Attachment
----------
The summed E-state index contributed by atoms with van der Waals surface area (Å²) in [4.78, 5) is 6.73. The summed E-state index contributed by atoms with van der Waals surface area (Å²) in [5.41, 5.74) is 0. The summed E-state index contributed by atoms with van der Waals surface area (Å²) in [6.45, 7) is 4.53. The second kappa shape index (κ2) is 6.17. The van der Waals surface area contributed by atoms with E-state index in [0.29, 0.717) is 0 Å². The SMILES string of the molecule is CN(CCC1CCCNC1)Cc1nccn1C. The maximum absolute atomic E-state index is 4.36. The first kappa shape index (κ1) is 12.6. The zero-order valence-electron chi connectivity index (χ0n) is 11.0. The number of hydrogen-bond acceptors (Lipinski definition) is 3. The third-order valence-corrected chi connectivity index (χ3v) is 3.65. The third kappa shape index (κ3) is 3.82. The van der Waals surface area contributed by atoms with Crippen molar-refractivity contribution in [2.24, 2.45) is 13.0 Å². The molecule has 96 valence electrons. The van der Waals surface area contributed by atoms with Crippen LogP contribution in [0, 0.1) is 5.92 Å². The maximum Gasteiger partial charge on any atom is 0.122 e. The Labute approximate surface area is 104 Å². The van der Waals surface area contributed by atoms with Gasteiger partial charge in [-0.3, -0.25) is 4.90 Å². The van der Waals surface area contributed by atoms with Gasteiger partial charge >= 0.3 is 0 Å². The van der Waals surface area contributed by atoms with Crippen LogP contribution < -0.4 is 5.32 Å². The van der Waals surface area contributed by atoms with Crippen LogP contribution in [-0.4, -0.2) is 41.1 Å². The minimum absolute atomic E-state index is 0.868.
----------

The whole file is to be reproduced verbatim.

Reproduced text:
The summed E-state index contributed by atoms with van der Waals surface area (Å²) in [4.78, 5) is 6.73. The summed E-state index contributed by atoms with van der Waals surface area (Å²) in [5.41, 5.74) is 0. The summed E-state index contributed by atoms with van der Waals surface area (Å²) in [6.45, 7) is 4.53. The second kappa shape index (κ2) is 6.17. The van der Waals surface area contributed by atoms with E-state index in [0.29, 0.717) is 0 Å². The SMILES string of the molecule is CN(CCC1CCCNC1)Cc1nccn1C. The maximum absolute atomic E-state index is 4.36. The first kappa shape index (κ1) is 12.6. The zero-order valence-electron chi connectivity index (χ0n) is 11.0. The number of hydrogen-bond acceptors (Lipinski definition) is 3. The third-order valence-corrected chi connectivity index (χ3v) is 3.65. The third kappa shape index (κ3) is 3.82. The van der Waals surface area contributed by atoms with Crippen molar-refractivity contribution in [2.24, 2.45) is 13.0 Å². The molecule has 96 valence electrons. The van der Waals surface area contributed by atoms with Crippen LogP contribution in [0, 0.1) is 5.92 Å². The maximum Gasteiger partial charge on any atom is 0.122 e. The Labute approximate surface area is 104 Å². The van der Waals surface area contributed by atoms with Gasteiger partial charge in [-0.3, -0.25) is 4.90 Å². The van der Waals surface area contributed by atoms with Gasteiger partial charge >= 0.3 is 0 Å². The van der Waals surface area contributed by atoms with Crippen LogP contribution < -0.4 is 5.32 Å². The van der Waals surface area contributed by atoms with Crippen LogP contribution in [-0.4, -0.2) is 41.1 Å². The minimum absolute atomic E-state index is 0.868.